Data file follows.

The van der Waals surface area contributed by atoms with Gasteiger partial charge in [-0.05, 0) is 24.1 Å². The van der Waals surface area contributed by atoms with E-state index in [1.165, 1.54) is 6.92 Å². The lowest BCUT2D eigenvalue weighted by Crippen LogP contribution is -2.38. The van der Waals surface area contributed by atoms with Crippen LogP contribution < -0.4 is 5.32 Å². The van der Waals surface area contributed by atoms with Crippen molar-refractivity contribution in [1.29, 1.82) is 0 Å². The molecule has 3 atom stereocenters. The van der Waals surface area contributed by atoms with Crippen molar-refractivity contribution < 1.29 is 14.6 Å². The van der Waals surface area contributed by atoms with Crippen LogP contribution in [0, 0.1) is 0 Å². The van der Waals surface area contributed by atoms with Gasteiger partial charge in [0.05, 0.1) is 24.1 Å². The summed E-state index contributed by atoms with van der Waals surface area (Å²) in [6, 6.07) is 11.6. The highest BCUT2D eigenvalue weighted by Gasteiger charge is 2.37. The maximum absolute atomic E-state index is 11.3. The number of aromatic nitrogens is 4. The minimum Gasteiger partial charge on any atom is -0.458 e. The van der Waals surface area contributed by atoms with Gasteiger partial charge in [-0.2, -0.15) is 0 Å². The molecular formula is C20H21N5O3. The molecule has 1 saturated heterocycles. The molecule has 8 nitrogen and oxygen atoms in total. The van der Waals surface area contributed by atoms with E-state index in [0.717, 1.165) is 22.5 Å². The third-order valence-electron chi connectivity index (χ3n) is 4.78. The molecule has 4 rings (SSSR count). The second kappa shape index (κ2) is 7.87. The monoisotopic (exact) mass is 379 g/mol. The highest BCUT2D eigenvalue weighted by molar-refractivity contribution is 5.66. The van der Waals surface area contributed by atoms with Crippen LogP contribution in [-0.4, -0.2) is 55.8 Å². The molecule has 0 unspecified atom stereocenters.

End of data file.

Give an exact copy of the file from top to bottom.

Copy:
The van der Waals surface area contributed by atoms with Gasteiger partial charge in [-0.05, 0) is 24.1 Å². The van der Waals surface area contributed by atoms with E-state index in [1.165, 1.54) is 6.92 Å². The lowest BCUT2D eigenvalue weighted by Crippen LogP contribution is -2.38. The van der Waals surface area contributed by atoms with Crippen LogP contribution < -0.4 is 5.32 Å². The van der Waals surface area contributed by atoms with Crippen molar-refractivity contribution in [1.29, 1.82) is 0 Å². The molecule has 3 atom stereocenters. The van der Waals surface area contributed by atoms with Crippen molar-refractivity contribution < 1.29 is 14.6 Å². The van der Waals surface area contributed by atoms with Crippen LogP contribution in [0, 0.1) is 0 Å². The van der Waals surface area contributed by atoms with Gasteiger partial charge in [0.05, 0.1) is 24.1 Å². The summed E-state index contributed by atoms with van der Waals surface area (Å²) in [6, 6.07) is 11.6. The highest BCUT2D eigenvalue weighted by Gasteiger charge is 2.37. The maximum absolute atomic E-state index is 11.3. The number of aromatic nitrogens is 4. The minimum Gasteiger partial charge on any atom is -0.458 e. The van der Waals surface area contributed by atoms with Gasteiger partial charge in [-0.2, -0.15) is 0 Å². The molecular formula is C20H21N5O3. The molecule has 1 saturated heterocycles. The molecule has 8 nitrogen and oxygen atoms in total. The van der Waals surface area contributed by atoms with E-state index in [0.717, 1.165) is 22.5 Å². The third-order valence-electron chi connectivity index (χ3n) is 4.78. The molecule has 4 rings (SSSR count). The second kappa shape index (κ2) is 7.87. The monoisotopic (exact) mass is 379 g/mol. The highest BCUT2D eigenvalue weighted by molar-refractivity contribution is 5.66. The van der Waals surface area contributed by atoms with Crippen LogP contribution in [-0.4, -0.2) is 55.8 Å². The molecule has 0 unspecified atom stereocenters.